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As of September 2020, I am a Hill Assistant Prof. (post-doc) at Rutgers university, my mentor is Alex Kontorovich. My research interests lie at the intersection of several topics including number theory, dynamical systems, and mathematical physics. Before this I received my PhD at the University of Bristol under the supervision of Jens Marklof and Bálint Tóth.

I am currently co-organizing the Rutgers number theory seminar. Please feel free to contact me about the possibility of giving a talk.

Research Interests

Asymptotic Distribution of Thin Group Orbits [1], [2]

Apollonian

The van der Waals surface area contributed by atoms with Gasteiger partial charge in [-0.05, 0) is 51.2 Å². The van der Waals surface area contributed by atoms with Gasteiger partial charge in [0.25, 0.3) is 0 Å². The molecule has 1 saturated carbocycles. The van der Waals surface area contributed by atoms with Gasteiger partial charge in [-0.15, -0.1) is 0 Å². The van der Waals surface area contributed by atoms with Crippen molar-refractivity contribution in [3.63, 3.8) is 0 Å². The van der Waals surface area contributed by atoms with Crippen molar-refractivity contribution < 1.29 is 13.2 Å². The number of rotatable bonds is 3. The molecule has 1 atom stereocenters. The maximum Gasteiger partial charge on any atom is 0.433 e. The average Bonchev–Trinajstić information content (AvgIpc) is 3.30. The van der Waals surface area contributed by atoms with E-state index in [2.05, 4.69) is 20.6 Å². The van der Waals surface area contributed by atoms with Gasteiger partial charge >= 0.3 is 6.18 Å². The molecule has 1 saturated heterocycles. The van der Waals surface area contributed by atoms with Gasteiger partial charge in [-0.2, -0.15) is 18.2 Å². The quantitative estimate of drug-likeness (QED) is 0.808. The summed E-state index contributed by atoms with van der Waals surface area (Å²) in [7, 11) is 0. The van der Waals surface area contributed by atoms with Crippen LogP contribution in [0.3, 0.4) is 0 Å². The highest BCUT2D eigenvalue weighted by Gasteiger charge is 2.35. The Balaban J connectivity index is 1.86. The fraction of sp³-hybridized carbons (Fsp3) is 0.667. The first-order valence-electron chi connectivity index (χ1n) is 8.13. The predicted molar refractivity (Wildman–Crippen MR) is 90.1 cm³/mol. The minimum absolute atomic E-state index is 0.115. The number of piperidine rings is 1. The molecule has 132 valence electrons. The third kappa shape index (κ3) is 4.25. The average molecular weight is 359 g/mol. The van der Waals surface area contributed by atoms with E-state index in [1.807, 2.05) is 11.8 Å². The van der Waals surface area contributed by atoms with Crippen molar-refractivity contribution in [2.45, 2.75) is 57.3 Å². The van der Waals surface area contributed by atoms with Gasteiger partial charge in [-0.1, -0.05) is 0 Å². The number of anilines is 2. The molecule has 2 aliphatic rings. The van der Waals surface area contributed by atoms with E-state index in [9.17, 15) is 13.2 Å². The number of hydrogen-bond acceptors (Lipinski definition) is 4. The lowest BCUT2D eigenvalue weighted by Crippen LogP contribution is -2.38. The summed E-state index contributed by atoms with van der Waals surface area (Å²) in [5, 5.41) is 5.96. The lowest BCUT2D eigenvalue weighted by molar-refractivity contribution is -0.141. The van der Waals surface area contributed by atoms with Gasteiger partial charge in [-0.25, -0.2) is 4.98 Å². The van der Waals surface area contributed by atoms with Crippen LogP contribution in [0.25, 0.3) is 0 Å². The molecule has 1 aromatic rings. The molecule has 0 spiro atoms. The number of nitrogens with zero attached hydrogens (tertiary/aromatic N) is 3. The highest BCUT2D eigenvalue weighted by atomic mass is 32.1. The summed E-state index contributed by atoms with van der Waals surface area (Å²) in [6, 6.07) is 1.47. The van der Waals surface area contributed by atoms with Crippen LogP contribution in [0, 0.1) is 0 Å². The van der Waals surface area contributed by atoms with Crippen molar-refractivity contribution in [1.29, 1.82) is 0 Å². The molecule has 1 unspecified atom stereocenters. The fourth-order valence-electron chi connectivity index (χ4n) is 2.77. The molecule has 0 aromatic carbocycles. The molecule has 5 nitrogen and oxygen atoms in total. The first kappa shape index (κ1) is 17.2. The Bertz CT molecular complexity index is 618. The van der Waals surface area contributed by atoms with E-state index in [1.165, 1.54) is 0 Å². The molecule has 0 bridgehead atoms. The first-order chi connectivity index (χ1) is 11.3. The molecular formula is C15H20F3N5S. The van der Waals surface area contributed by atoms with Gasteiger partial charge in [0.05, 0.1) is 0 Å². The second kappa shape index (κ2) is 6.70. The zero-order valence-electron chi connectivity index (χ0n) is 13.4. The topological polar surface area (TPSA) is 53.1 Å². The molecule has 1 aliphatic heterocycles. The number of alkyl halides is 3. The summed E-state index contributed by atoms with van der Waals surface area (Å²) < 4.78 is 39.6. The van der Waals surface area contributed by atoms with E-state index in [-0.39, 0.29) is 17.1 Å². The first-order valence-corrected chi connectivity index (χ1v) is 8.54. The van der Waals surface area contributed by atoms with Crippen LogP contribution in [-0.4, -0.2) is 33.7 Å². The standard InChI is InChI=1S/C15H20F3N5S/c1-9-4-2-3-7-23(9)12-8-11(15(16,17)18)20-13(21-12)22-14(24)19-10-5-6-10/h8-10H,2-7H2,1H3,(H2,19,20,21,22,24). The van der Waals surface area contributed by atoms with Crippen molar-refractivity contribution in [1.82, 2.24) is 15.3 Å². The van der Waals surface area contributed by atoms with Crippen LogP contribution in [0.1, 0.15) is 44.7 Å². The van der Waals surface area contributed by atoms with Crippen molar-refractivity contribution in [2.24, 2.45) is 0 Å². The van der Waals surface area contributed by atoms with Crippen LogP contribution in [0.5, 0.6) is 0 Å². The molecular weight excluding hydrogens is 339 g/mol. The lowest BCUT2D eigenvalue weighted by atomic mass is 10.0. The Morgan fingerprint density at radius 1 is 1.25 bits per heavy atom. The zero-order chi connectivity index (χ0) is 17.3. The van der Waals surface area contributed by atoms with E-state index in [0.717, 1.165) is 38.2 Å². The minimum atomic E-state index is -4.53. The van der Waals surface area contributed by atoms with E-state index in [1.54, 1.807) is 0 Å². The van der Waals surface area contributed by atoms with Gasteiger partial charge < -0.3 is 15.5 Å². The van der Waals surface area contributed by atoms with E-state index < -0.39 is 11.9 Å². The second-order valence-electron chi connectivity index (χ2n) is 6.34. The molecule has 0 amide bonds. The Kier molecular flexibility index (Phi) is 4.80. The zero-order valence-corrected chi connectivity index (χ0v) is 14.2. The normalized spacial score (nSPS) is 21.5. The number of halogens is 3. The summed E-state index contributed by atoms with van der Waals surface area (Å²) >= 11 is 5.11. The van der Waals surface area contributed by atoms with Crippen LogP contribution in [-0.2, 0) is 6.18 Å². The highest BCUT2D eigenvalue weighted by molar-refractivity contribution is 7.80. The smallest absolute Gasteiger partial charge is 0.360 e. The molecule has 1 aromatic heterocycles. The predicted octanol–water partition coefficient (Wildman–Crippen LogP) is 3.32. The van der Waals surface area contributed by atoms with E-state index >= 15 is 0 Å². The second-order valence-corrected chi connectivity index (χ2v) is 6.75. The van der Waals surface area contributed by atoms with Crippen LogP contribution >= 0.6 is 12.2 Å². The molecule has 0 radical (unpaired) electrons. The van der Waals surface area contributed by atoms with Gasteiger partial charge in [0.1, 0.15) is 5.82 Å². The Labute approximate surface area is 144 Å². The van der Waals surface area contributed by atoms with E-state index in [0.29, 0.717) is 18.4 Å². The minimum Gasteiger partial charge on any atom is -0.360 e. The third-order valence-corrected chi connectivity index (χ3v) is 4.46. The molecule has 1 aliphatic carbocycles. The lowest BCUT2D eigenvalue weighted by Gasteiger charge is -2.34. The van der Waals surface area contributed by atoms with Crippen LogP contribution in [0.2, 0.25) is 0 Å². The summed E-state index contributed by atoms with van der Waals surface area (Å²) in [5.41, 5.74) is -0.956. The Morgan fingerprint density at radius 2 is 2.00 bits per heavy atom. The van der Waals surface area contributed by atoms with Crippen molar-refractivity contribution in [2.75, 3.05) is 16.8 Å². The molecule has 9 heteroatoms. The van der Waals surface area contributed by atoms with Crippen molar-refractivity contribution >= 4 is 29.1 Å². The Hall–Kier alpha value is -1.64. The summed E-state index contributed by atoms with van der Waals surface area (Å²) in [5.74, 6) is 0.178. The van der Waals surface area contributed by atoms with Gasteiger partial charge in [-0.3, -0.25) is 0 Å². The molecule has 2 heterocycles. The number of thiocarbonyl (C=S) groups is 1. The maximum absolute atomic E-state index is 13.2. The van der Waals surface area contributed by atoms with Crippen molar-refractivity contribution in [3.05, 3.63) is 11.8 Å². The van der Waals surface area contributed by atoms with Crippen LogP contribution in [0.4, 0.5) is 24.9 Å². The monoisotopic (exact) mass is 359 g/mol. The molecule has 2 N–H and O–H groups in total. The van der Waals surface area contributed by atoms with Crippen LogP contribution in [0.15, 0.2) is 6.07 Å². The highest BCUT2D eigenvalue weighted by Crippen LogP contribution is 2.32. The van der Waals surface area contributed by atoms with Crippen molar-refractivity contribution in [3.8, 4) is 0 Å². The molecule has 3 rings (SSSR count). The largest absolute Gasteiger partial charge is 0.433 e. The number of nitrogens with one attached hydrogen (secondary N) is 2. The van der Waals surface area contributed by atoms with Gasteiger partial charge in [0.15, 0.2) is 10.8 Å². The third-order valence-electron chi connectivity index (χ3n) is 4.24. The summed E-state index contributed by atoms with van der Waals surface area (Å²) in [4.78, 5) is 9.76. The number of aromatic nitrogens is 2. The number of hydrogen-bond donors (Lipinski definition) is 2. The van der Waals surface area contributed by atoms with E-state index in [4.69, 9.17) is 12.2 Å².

The central image in the above picture, is a so-called Apollonian circle packing (named after Apollonius of Perga circa 200 B.C). To generate such a packing we start with an initial configuration of three mutually tangent circles, like the one drawn in solid lines on the left. Now notice that there are two circles tangent to the three in the initial packing (in dotted lines on the left). We add these to the configuration, and then continue to add circles in all of the resulting gaps. This generates an infinite packing, sketched in the middle. These packings have fascinated the likes of Descartes, the Princess Elizabeth of Bohemia, and the Nobel prixe winning chemist Frederick Soddy (who even eulogized them in a poem). While these are geometrically very interesting objects, there is a simple relationship between the radii of the circles discovered by Descartes. This quadratic form, relating the radii of four mutually tangent circles in the packing, allows one to make a connection between Apollonian circle packings, and number theory.